Hillclimbers – Why do they do it?

Over the last 10 years, I have heard many people asking the question :

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WHY HILLCLIMB?

What creates the desire to take the risk of running a race car flat out up a wild mountain road? Why take a perfectly good street car and put in a 4 point cage and belts so you can roar through the woods and up those hills? Adrenalin junkies?  Death defying daredevils? OR… are these hillclimbers just “a few fries short of a Happy Meal?” I know what drives my passion but what is it for others?  I asked and here is what I found.

“It’s not about just racing up the hill.” – It’s selecting a car that fits your style, speed and budget. For many, it begins with a daily driver street car. You begin visualizing how it will look and what it will take to convert it to a competitive car in the class you’d like to run. Ordering the parts and… while shuffling a job, school, family and other responsibilities… finding time to do the build. Finding the resources to do what you can’t and doing what you can the way YOU want it done.  Enjoying the feel of a car seat, steering wheel, pedal layout… custom built to your body. Painting, striping, numbering and decaling to give the look YOU want. It’s building the very personal TOOL for the job of climbing that hill.IMG_1578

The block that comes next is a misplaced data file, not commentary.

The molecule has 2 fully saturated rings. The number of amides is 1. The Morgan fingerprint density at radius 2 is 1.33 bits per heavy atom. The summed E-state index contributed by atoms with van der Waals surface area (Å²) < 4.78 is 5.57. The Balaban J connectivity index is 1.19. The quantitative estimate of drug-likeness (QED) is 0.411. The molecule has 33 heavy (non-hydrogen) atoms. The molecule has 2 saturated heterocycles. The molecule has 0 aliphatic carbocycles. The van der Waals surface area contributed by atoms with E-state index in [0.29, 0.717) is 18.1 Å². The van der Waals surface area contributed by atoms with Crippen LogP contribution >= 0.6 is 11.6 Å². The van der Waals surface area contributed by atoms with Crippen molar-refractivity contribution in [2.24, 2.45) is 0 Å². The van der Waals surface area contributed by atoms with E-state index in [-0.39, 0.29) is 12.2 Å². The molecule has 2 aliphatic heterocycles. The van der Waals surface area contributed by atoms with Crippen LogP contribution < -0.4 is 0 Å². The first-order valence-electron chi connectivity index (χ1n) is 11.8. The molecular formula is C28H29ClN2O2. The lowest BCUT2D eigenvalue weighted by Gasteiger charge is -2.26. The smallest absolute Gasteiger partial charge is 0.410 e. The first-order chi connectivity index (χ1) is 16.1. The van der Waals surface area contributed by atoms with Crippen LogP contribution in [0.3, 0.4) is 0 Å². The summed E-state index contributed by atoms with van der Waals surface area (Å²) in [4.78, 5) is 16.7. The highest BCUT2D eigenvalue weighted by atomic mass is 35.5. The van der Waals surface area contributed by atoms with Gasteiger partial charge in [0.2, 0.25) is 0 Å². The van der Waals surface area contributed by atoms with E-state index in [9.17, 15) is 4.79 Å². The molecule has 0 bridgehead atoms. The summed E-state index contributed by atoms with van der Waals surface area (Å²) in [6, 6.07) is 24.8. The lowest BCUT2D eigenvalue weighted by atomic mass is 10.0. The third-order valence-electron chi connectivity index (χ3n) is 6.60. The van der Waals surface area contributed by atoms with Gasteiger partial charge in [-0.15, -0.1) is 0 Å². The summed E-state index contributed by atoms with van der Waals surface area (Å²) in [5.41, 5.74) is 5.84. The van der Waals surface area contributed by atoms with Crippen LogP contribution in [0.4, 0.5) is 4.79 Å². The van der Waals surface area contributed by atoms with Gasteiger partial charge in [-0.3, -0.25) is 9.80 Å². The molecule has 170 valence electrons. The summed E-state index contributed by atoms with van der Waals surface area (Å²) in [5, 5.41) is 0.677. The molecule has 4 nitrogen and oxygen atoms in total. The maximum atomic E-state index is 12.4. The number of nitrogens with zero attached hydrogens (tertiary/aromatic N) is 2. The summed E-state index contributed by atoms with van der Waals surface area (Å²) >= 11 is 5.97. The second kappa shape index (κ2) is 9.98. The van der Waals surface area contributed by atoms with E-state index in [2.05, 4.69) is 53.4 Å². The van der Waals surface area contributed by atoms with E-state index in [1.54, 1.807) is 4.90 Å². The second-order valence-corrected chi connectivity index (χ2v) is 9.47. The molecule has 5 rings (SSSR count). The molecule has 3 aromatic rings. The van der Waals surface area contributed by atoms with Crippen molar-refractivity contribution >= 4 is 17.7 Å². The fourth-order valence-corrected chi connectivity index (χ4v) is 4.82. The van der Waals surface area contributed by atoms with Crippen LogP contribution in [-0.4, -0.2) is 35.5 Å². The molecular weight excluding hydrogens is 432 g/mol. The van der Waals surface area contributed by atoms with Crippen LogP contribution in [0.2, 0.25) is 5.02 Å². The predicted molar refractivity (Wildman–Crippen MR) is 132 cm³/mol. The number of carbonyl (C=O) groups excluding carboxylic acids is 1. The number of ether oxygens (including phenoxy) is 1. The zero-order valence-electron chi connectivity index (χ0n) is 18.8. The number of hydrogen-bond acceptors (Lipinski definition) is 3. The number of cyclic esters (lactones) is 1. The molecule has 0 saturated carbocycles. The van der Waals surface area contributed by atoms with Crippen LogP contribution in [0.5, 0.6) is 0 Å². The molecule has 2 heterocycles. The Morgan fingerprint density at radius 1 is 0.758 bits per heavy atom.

“It’s about the road.” – On a race track, we make endless cycles of the course… learning turn in points, braking zones, squeezing out that tenth here and there. We run the same track 3 to 8 times a year in many cases. For road racers, that perfect line for qualifying is seldom seen in a race due to traffic, passing and yellow flags. On a Hillclimb – you see the road once or twice a year. There are no other cars or obstructions and turns are mostly blind. You can’t see through the mountain. Changing surfaces,  weather conditions, going from sunlight to tree covered shade patches,  driving reactively to what you see in a 2 minute all-out burst… this is a challenge to get the max out of your car,  tires and set up… finding the golden line for the fastest time you and the car can make that day.